Intersecting Inequality: An Interpretative Minor Field Study of Inequality in Bolivia
Independent thesis Basic level (degree of Bachelor), 10 credits / 15 HE creditsStudent thesis
This Bachelor thesis is an interpretive study, where the material has mainly been gathered through ethnographic methods, with thematically opened interviews and observations providing the primary data. A field study was conducted in Bolivia during the months of November and December of 2009; in La Paz in the Western highlands, including some interviews in the fast growing suburb El Alto, as well as in Santa Cruz de la Sierra in the Eastern lowlands.
Bolivia is one of the poorest and most unequal countries in Latin America and the world, and the purpose of the study is to re-contextualise and re-interpret how inequality is created and maintained in the Bolivian society by doing a case study on gender inequality. In addition, an intersectional analysis is used that takes into account the diversity of the Bolivian society in terms of ethnicity and class. The study aims at exploring the mechanisms that create and maintain inequality in a Bolivian context as well as looking at the prospects for potential change in the unequal relations between groups of people within the new context of indigenous president Evo Morales and a new inclusive constitution.
Using an abductive method, the empirical material has been re-interpreted with the help of American sociologist Charles Tilly’s framework of durable inequality. He identifies two mechanisms that create inequality, exploitation and opportunity hoarding, and two mechanisms that reinforce inequality; emulation and adaptation. Together with the concept of intersectionality, recognising women’s different experiences depending on, for instance, ethnic background or social class, these two frameworks are framing the study. Jointly they generate a new analytical tool that can deepen the understanding inequality mechanisms: the Intersecting Inequality Framework.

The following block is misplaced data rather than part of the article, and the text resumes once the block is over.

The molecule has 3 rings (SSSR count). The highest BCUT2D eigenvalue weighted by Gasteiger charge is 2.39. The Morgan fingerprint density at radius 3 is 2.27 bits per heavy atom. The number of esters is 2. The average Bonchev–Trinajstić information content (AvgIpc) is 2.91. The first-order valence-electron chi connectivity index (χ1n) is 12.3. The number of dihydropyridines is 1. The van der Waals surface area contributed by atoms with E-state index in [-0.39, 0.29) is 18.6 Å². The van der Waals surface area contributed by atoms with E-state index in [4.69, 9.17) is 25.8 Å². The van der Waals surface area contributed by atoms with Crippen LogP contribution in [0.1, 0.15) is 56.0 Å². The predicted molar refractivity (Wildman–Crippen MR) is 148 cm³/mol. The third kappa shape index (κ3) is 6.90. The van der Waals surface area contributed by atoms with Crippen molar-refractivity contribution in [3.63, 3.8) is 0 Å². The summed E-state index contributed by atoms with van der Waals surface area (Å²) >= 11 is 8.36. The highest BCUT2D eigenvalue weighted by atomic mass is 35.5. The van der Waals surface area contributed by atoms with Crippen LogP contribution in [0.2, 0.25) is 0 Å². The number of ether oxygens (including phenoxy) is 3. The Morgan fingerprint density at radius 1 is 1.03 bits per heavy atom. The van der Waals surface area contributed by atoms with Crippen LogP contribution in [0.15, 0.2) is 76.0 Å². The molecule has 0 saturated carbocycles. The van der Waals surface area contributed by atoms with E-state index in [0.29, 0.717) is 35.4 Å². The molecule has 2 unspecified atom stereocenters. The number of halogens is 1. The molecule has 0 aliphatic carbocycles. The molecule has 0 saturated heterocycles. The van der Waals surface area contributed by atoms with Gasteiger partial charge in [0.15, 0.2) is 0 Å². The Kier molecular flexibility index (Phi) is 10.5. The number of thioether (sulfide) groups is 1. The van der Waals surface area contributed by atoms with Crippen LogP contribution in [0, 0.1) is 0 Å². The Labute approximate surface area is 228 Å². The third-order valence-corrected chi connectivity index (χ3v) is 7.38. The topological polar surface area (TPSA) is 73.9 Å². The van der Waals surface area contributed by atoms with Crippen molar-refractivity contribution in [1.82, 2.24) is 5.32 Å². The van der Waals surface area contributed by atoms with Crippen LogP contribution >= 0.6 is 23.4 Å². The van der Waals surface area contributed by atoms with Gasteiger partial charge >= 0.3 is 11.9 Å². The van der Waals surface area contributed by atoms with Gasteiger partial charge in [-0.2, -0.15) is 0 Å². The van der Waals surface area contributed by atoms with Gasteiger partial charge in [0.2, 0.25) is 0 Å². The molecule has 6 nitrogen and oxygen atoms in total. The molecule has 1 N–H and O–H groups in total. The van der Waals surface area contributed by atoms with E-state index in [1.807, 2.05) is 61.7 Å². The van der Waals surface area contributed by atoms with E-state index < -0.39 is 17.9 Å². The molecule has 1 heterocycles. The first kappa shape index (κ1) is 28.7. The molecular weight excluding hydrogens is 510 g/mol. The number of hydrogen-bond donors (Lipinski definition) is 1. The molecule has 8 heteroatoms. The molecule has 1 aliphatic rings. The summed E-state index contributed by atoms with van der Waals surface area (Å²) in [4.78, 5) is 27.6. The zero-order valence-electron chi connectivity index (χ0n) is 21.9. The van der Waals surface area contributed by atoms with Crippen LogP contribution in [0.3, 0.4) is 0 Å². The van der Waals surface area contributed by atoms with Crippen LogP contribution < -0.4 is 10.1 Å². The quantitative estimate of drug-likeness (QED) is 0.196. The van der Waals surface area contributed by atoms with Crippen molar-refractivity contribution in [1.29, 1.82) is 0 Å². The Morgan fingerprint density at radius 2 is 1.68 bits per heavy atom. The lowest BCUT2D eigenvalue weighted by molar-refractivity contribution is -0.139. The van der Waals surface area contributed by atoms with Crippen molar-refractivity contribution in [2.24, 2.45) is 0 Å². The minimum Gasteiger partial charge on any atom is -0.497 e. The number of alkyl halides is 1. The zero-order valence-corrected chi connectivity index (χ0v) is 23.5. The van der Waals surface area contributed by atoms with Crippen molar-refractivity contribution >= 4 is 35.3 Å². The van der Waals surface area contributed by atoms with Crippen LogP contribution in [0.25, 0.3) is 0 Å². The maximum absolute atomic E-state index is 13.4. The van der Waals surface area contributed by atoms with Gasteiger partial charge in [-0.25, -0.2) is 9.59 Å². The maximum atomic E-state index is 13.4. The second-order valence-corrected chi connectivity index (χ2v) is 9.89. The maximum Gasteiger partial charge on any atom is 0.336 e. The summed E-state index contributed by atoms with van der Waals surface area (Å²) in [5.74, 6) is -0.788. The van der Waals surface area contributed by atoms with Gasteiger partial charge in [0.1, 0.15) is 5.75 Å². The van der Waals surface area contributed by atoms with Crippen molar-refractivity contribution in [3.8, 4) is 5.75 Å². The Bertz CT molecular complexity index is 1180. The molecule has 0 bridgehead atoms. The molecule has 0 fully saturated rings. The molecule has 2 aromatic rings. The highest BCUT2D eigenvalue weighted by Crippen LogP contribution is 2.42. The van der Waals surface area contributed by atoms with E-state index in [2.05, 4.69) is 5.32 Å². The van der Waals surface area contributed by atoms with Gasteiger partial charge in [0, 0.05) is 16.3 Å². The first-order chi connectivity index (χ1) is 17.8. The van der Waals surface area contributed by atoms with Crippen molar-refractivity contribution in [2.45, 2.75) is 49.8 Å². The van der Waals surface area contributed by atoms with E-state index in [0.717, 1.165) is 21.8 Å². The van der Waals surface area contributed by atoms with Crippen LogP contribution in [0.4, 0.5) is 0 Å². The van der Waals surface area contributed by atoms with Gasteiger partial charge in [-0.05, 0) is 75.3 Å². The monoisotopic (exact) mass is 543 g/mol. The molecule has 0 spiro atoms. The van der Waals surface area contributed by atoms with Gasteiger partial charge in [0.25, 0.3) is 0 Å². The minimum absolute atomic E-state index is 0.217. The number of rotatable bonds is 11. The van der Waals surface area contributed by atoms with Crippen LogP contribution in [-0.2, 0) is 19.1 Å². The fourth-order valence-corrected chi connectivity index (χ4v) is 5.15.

The content of the interviews when analysed show that inequalities in Bolivia have long historical roots, and that the processes of exploitation, opportunity hoarding, emulation and adaptation that Tilly describes all take place in creating and maintaining an unequal position for Bolivian women. The Intersecting Inequality Framework reveals that the inequality mechanisms in the three dimensions of gender, ethnicity and class sometimes work autonomously and other times intersectionally.
Changing durable inequality is a slow process; nevertheless there are signs of changed relations between categorical bounded groups in the Bolivian society. Although, in the context of Morales the main political focus at the time lays not on attaining gender equality, but rather to continue the empowerment of the indigenous populations.
Place, publisher, year, edition, pages
2011. , 52 p.
Bolivia, Charles Tilly, Inequality, Durable inequality, Intersectionality, Gender, Ethnicity, Class
Other Social Sciences not elsewhere specified
IdentifiersURN: urn:nbn:se:lnu:diva-30085OAI: oai:DiVA.org:lnu-30085DiVA: diva2:661143
Subject / course
Peace and development
International Social Sciences Programme, specialization Global Studies, 180 credits
Nilsson, Anders, Lektor
Nilsson, Manuela, Lektor